By Pat Reynolds
For anyone who has made their way around Del Rey Landing (also known as the fuel dock), gazed up at the massive mega-yachts and wondered what’s going on in there, I have a TV show for you — and it happens to star a boater from Marina del Rey.
Curiosity about what’s going on with these towering vessels is exactly the grist for the reality show “Below Decks,” which will soon air its second season on the Bravo network.
In the standard reality-show recipe of casual romance, sassy insolence and young attractive people partying, “Below Decks” hits all the prerequisite marks. Upon the backdrop of exotic locals in an insanely opulent yacht, a camera team documents the crew of M/V Honor, a 164-foot luxury charter vessel that commands more $200,000 for a week’s rental. There is a never-ending supply of toys and onboard amenities, and the wealthy clients receive five-star service 24/7.
While these elements act as the basic skeleton upon which the show is built, the entertainment lies in how these crewmembers behave when the clients are away. Here we see what happens when a small group of twentysomethings and one paternal captain live in tight quarters for enough time for drama to bake and be served: They sleep with each other, fight, misbehave, get wasted, bond, argue, rehabilitate, get wasted, laugh together, and, if time allows, maybe learn a life lesson and get a tip from a client.
Aleks Taldykin, 27, who grew up in Marina del Rey, is first officer under Capt. Lee Rosbach and is portrayed in the show as a somewhat serious professional who is often at odds with his demanding elder statesman. Taldykin seems to be part of and not part of both camps all at the same time. By virtue of his age, he relates to his youthful crewmates, but his occupation dictates a more mature demeanor. Through the prism of the edit, Taldykin is cast as a straight character who is trying his best to move forward in his career and take the helm of the mega-yacht sooner rather than later — if it weren’t for that dastardly ol’ captain who has more lessons to teach.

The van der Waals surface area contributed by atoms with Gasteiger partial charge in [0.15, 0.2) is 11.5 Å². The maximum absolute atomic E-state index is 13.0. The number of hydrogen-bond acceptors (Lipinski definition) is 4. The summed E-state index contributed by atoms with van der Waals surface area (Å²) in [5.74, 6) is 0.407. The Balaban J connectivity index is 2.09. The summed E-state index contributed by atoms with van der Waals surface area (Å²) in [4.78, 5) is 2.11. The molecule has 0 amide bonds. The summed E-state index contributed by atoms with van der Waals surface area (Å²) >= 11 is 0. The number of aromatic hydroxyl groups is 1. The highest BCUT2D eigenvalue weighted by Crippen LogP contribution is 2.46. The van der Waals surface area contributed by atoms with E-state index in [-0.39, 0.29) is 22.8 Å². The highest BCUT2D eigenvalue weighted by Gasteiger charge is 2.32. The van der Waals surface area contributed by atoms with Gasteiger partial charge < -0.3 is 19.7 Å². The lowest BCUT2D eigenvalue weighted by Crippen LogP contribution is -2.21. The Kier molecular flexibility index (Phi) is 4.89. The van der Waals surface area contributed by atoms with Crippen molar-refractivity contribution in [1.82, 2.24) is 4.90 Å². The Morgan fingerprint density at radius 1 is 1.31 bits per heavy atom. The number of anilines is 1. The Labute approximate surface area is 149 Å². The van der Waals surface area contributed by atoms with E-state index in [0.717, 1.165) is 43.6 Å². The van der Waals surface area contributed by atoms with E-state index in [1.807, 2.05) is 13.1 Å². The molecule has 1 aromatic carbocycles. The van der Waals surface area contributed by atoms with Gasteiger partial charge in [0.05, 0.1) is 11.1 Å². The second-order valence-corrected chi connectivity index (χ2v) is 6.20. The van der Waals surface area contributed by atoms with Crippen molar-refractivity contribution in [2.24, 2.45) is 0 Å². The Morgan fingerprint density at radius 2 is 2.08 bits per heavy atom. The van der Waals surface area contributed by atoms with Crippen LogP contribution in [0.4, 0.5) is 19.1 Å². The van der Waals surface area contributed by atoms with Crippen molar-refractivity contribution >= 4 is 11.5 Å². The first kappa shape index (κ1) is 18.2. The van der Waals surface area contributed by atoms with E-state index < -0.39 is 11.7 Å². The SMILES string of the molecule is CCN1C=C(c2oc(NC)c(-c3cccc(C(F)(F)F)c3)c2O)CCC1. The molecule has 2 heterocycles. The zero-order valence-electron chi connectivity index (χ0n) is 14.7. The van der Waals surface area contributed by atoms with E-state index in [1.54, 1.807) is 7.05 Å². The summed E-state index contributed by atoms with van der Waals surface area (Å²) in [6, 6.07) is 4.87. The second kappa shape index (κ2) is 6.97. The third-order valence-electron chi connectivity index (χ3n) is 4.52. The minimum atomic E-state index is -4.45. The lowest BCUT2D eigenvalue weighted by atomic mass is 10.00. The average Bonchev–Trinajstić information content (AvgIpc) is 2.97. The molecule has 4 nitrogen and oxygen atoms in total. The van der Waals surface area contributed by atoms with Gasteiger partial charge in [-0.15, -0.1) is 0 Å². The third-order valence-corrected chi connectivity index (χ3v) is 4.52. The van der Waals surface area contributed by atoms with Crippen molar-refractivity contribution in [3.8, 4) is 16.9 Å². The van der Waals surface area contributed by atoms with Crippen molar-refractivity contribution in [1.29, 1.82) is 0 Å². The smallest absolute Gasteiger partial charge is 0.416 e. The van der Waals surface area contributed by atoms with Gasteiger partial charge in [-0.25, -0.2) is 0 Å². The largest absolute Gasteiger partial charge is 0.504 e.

But what is the reality behind the “reality”?
Taldykin, who has run Elite Yacht Management in Marina del Rey for the past seven years, was certainly interested in being part of the show and went through considerable effort to land a spot. However, it wasn’t lost on him that reality television can make a mockery of people in the name of entertainment and that he would have absolutely no control over it. The young captain isn’t a young greaser from New Jersey whose main focus is perfect abs. He’s a professional with a reputation to protect.
Taldykin said he was satisfied overall with how the show turned out and definitely happy that it garnered over 1.8 million viewers in its final episode, he originally thought the show would to portray the industry in a slightly more serious way.
“It’s my career. I’m not trying to be a goof-off on television. I was looking to show the world what it’s like to be in the yachting industry and how fun it is,” Taldykin told me.
“The editing process was the most stressful part of my life. I didn’t know how they were going to crop it,” Taldykin said his apprehension about how he would be portrayed.
But, in the end, “I was happy,” he said. “They couldn’t really twist what I did because I didn’t really mess up that much [but] I do wish they showed a little more humor on my end.”
There are some within the industry who fear a show like this will reflect poorly on charter companies — giving an impression that behind the elegant, upright posture and clean pressed uniform of a yacht’s crewmember is a half-cocked nomad that will soon be creating a scene at the local watering hole.
In an interview with The Triton, a publication for yacht captains, Capt. Rosbach cautions that the show is first and foremost entertainment.
“It’s TV,” Rosbach said. “You can put as much lipstick on it as you want and you can call it a reality show, but it’s entertainment. It’s not made in a documentary fashion to reflect what it’s really like. Why everyone takes it so seriously is beyond me.”
For Taldykin, anxieties persist. He is in a holding pattern, waiting to find out if he will return for the second season. He expects to but says final casting decisions haven’t been made. But with any luck he will set sail on Jan.14 for another five-week passage through the unchartered waters of “reality” TV.
To stay up to date with Taldykin, follow @captaleks on Twitter and Instagram.